More than just white dresses
Who really cares what these women wear? Do we not have more serious things to read about? And perhaps a dress is just a dress is just a dress?
Pictures of Michelle Obama and Carla Sarkozy Bruni walking side by side at the 65th anniversary of D-Day commemorations three weeks ago are remarkable.
They wear nearly identical knee-length white dresses with belts. Even to the trained eye, their outfits are very similar (Michelle’s by Narciso Rodrigues, Carla’s by Dior). Haven’t they committed the ultimate fashion sin?
In photographs the two women are talking animatedly and seem intimate, almost conspiratorial, and in the European press fashion has leaped out of the lifestyle pages and into the political section.
Never before have two white dresses been the topic of so much speculation and analysis. The most vivid message their choice of attire sends is that they are on the same side and support the political alliance between their husbands. But the symbolism doesn’t end there.
White is of course suitable for the anniversary of an event that helped to bring peace to Europe. White also creates a feeling of otherworldliness—these women are untouchable: not mere mortals who are subjected to the spills and disruptions of ordinary life. And white represents new beginnings.
But the conventional iconography of purity and chastity does not fit so easily. White is not a colour one would associate with Carla Bruni. Reincarnated as a rock chanteuse, ex-model Bruni once famously described herself as a “polygamous kitten”. On her latest album she sings of her 30 lovers (one of whom she says was like a drug to her, although she hastens to make clear it was not Sarkozy).
And Obama must appreciate the irony of the United States’s first black presidential family moving into the White House. White to her cannot be a neutral colour.
The D-Day event is regarded by some as round two of the fashion war between Bruni and Obama. The first took place during the recent Nato summit in Strasbourg (described as the “duel of Strasbourg” in the European press). On this occasion Obama’s choice of bright colours “won” over Carla’s subdued greys.
But—you may argue—who really cares what these women wear? Do we not have more serious things to read about? And perhaps a dress is just a dress is just a dress?
Judging from the response in European papers the answer seems to be no. After all, as we learned from The Devil Wears Prada, fashion is never just fashion.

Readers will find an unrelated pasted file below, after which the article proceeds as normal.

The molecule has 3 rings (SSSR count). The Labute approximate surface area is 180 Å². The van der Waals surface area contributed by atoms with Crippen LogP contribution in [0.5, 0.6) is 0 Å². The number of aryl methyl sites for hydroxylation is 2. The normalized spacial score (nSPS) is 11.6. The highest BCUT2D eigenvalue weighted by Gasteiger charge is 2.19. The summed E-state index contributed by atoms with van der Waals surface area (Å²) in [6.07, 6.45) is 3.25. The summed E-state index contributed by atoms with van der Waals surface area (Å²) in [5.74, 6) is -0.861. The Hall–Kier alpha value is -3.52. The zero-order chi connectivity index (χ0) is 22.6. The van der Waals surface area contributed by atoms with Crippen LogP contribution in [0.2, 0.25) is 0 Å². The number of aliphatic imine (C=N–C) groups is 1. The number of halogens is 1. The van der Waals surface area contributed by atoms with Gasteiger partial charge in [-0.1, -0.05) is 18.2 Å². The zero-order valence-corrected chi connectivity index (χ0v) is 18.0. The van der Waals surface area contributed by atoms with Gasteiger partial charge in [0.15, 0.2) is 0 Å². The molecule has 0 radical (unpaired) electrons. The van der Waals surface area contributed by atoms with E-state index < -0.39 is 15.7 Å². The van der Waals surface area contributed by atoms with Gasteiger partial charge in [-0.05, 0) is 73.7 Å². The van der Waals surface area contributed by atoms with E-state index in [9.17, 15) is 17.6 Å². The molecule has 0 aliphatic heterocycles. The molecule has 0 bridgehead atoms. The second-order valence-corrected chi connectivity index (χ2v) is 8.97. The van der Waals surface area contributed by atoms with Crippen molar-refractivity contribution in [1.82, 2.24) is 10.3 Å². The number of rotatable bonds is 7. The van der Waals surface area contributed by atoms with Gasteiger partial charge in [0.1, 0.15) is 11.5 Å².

It is a cultural barometer and a measure of the Zeitgeist. It is also profoundly economic and political. The Guardian described Michelle Obama’s support of small designers and her habit of wearing garments more than once (!) as her way of sharing the G20’s commitment to an end to unfettered capitalism.
The counterargument, of course, is that the profit-seeking aims of the fashion industry preserves the capitalist status quo.
It seems to me that the unprecedented interest in the first ladies’ clothes raises two further questions. One concerns the continued viability of the convention that presidential spouses must fill a particular role, and the expectations these women have to live up to.
Like the British monarchy, the first lady convention is hopelessly outdated. It does not fit the modern role of women and restricts and inhibits the contributions intelligent and resourceful women can make. And if we do away with this convention it does not matter whether South Africa has two, four, six or more first ladies.
The second message concerns the power (and perhaps limits) of self-transformation. Since marrying Sarkozy, Bruni has transformed herself into a modest and submissive yet decorative “lady”.
The word used most frequently to describe her new style is demure. Separated from her husband by 10cm and 13 years, the once rebellious Bruni now wears demure ballerina flats in consideration of her shorter husband.
And it seems as if the Harvard-educated Michelle Obama has transformed from a feisty, dynamic and outspoken woman to a woman who is just slightly too careful to offend and just slightly too concerned to represent the American Dream (who bakes cookies and looks at her husband adoringly á la Laura Bush). I thought we had come a long way, baby?
Of course, there is nothing wrong with caring about clothes. I have always resented a kind of I-am-too-busy-thinking-profound-thoughts-to-care-about-frivolous-things-like-clothes attitude especially prevalent in academia. But the latest press coverage of Obama gives the impression that she is not interested in anything but pleats and ribbons.
Could anyone imagine Hillary Clinton wanting to be defined by the colour of her clothes or her sunglasses (à la Jackie Kennedy)? Gloria Steinem’s statement that women are becoming the men they wanted to marry fits Clinton like a glove.
Increasingly, men also understand the language of fashion and self-representation. Barack Obama looks particularly sharp in his snappy dark suits. And Nicolas Sarkozy knows the power of clothes (right down to his stacked heels). Gordon Brown on the other hand always looks endearingly scruffy.
But no one expects these men to funnel their entire political message through their choice of clothes. Political column space is not dedicated to speculating about whether the pattern on Obama’s tie means he will close the Guantanamo Bay detention centre or bail out the bank. No one thinks paisley means peace, polka dots war.
The powerful wives of these leaders should have access to a fuller range of expression than that provided by their choice of frock.
Mia Swart is an associate professor of law at Wits University